Practitioner

PractitionerRole",
     "url": "http://serverpath2/

practitioner

practitionerrole_deletions_1.

json

ndjson", // the bundle will include the total number of deletions in the file
     "count": 23 // this is the number of bundles in the file, not the number of resources deleted
   }],

   "error" : [{
     "type" : "OperationOutcome",
     "url" : "http://serverpath2/err_file_1.ndjson",
     "count" : 439
   }]
 }


Retrieving the complete extract

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While downloading, also recommend including the header Accept-Encoding: gzip to compress the content as it comes down.

GET http://serverpath2/location_file_1.ndjson

(Note: our implementation will probably always gzip encode the content - as we are likely to store the processing files gzip encoded to save space in the storage system)

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This is the simplest part of the process, and that is just calling DELETE on the status tracking URL.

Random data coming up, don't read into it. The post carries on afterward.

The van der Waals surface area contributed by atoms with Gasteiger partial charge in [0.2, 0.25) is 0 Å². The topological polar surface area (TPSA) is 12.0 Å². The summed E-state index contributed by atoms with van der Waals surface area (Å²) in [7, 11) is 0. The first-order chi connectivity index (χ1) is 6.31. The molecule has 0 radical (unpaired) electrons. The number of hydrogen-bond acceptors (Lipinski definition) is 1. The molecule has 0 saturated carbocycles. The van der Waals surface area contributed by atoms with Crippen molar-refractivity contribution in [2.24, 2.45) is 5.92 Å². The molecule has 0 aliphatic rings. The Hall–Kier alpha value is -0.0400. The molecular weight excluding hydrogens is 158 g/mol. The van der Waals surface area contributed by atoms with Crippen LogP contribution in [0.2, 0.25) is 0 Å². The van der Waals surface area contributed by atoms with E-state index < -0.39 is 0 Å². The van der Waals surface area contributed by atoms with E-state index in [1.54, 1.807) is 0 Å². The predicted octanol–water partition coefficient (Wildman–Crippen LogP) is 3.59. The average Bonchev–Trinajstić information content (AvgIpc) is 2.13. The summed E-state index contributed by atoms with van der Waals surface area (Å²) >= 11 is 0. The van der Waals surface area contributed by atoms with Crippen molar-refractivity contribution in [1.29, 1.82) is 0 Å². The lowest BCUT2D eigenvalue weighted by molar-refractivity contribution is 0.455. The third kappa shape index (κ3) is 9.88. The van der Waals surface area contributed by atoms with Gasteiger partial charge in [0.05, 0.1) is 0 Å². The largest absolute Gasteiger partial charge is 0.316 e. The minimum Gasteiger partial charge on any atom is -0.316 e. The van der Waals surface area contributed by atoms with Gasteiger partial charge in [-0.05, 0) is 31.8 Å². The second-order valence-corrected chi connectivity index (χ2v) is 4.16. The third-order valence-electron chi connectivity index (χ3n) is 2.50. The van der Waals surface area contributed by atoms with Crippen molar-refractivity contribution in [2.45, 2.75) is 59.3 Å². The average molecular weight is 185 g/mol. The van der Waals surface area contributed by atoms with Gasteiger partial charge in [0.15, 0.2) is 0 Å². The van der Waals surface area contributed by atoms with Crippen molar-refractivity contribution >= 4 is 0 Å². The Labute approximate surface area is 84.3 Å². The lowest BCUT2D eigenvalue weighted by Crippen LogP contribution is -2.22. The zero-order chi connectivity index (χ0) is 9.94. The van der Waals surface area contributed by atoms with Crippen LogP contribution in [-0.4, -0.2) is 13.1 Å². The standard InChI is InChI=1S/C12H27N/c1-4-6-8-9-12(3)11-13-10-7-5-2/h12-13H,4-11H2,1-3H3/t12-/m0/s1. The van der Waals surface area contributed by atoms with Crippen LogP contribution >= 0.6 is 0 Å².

This then tells the server that we are all finished with the data, and it can be deleted/cleaned up. The server may also include some time based limits where it may only keep it for a set period of time before it automatically cleans it up.


Subscriptions

A close relative to the bulk data extract is the subscriptions content - and how these will work in the context of Bulk Directory exchanges needs further experimentation and connectathon experiences.

These could be setup to monitor the directory for realtime changes to resources of interest, and are defined through the use of search parameters